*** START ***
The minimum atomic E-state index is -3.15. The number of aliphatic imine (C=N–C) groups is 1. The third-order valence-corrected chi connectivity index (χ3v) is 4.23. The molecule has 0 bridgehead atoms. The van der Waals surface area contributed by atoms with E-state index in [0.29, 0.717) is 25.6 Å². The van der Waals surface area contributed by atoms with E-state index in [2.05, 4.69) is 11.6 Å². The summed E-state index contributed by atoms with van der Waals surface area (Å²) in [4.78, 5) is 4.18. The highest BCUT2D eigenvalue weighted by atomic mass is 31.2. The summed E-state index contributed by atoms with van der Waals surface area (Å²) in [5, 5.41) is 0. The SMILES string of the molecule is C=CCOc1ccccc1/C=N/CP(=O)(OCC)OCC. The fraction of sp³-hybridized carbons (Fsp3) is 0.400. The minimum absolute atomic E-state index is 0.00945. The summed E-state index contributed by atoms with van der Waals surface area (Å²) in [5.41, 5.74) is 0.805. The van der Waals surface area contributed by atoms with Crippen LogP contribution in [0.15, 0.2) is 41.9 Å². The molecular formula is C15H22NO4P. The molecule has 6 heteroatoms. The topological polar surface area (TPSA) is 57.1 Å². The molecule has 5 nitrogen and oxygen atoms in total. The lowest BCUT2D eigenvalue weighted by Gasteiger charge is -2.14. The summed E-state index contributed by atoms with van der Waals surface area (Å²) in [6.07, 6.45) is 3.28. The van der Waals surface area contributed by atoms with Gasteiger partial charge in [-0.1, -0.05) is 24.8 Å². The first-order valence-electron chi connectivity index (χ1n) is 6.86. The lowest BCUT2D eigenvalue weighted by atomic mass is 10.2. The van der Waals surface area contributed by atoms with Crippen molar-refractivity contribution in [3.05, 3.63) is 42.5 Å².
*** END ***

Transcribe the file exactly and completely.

The minimum atomic E-state index is -3.15. The number of aliphatic imine (C=N–C) groups is 1. The third-order valence-corrected chi connectivity index (χ3v) is 4.23. The molecule has 0 bridgehead atoms. The van der Waals surface area contributed by atoms with E-state index in [0.29, 0.717) is 25.6 Å². The van der Waals surface area contributed by atoms with E-state index in [2.05, 4.69) is 11.6 Å². The summed E-state index contributed by atoms with van der Waals surface area (Å²) in [4.78, 5) is 4.18. The highest BCUT2D eigenvalue weighted by atomic mass is 31.2. The summed E-state index contributed by atoms with van der Waals surface area (Å²) in [5, 5.41) is 0. The SMILES string of the molecule is C=CCOc1ccccc1/C=N/CP(=O)(OCC)OCC. The fraction of sp³-hybridized carbons (Fsp3) is 0.400. The minimum absolute atomic E-state index is 0.00945. The summed E-state index contributed by atoms with van der Waals surface area (Å²) in [5.41, 5.74) is 0.805. The van der Waals surface area contributed by atoms with Crippen LogP contribution in [0.15, 0.2) is 41.9 Å². The molecular formula is C15H22NO4P. The molecule has 6 heteroatoms. The topological polar surface area (TPSA) is 57.1 Å². The molecule has 5 nitrogen and oxygen atoms in total. The lowest BCUT2D eigenvalue weighted by Gasteiger charge is -2.14. The summed E-state index contributed by atoms with van der Waals surface area (Å²) in [6.07, 6.45) is 3.28. The van der Waals surface area contributed by atoms with Gasteiger partial charge in [-0.1, -0.05) is 24.8 Å². The first-order valence-electron chi connectivity index (χ1n) is 6.86. The lowest BCUT2D eigenvalue weighted by atomic mass is 10.2. The van der Waals surface area contributed by atoms with Crippen molar-refractivity contribution in [3.05, 3.63) is 42.5 Å².